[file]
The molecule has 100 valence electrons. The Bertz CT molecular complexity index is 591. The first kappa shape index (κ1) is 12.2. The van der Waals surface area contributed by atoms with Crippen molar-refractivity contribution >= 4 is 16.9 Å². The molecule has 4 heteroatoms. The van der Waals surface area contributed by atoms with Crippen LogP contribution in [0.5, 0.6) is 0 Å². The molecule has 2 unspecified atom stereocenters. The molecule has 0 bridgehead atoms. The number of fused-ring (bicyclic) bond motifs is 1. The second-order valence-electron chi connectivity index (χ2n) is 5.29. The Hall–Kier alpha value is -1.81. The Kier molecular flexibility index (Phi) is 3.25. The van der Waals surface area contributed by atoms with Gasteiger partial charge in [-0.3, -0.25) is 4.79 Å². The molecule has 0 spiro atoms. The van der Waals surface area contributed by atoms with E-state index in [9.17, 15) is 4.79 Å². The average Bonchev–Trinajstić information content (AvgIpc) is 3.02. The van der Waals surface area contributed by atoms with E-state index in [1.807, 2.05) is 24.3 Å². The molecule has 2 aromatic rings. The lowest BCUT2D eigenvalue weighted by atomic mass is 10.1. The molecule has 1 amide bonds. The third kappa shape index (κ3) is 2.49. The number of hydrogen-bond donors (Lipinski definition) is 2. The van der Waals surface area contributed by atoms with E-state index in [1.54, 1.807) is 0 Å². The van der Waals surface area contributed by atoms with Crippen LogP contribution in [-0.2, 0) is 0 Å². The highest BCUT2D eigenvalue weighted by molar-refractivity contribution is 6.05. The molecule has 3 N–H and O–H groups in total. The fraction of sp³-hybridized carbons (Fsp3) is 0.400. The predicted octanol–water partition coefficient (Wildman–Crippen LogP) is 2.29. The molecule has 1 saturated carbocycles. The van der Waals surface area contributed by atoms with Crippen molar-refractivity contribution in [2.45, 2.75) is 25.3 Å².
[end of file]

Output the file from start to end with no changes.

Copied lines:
The molecule has 100 valence electrons. The Bertz CT molecular complexity index is 591. The first kappa shape index (κ1) is 12.2. The van der Waals surface area contributed by atoms with Crippen molar-refractivity contribution >= 4 is 16.9 Å². The molecule has 4 heteroatoms. The van der Waals surface area contributed by atoms with Crippen LogP contribution in [0.5, 0.6) is 0 Å². The molecule has 2 unspecified atom stereocenters. The molecule has 0 bridgehead atoms. The number of fused-ring (bicyclic) bond motifs is 1. The second-order valence-electron chi connectivity index (χ2n) is 5.29. The Hall–Kier alpha value is -1.81. The Kier molecular flexibility index (Phi) is 3.25. The van der Waals surface area contributed by atoms with Gasteiger partial charge in [-0.3, -0.25) is 4.79 Å². The molecule has 0 spiro atoms. The van der Waals surface area contributed by atoms with E-state index in [9.17, 15) is 4.79 Å². The average Bonchev–Trinajstić information content (AvgIpc) is 3.02. The van der Waals surface area contributed by atoms with E-state index in [1.807, 2.05) is 24.3 Å². The molecule has 2 aromatic rings. The lowest BCUT2D eigenvalue weighted by atomic mass is 10.1. The molecule has 1 amide bonds. The third kappa shape index (κ3) is 2.49. The number of hydrogen-bond donors (Lipinski definition) is 2. The van der Waals surface area contributed by atoms with E-state index in [1.54, 1.807) is 0 Å². The van der Waals surface area contributed by atoms with Crippen LogP contribution in [-0.2, 0) is 0 Å². The highest BCUT2D eigenvalue weighted by molar-refractivity contribution is 6.05. The molecule has 3 N–H and O–H groups in total. The fraction of sp³-hybridized carbons (Fsp3) is 0.400. The predicted octanol–water partition coefficient (Wildman–Crippen LogP) is 2.29. The molecule has 1 saturated carbocycles. The van der Waals surface area contributed by atoms with Crippen molar-refractivity contribution in [2.45, 2.75) is 25.3 Å².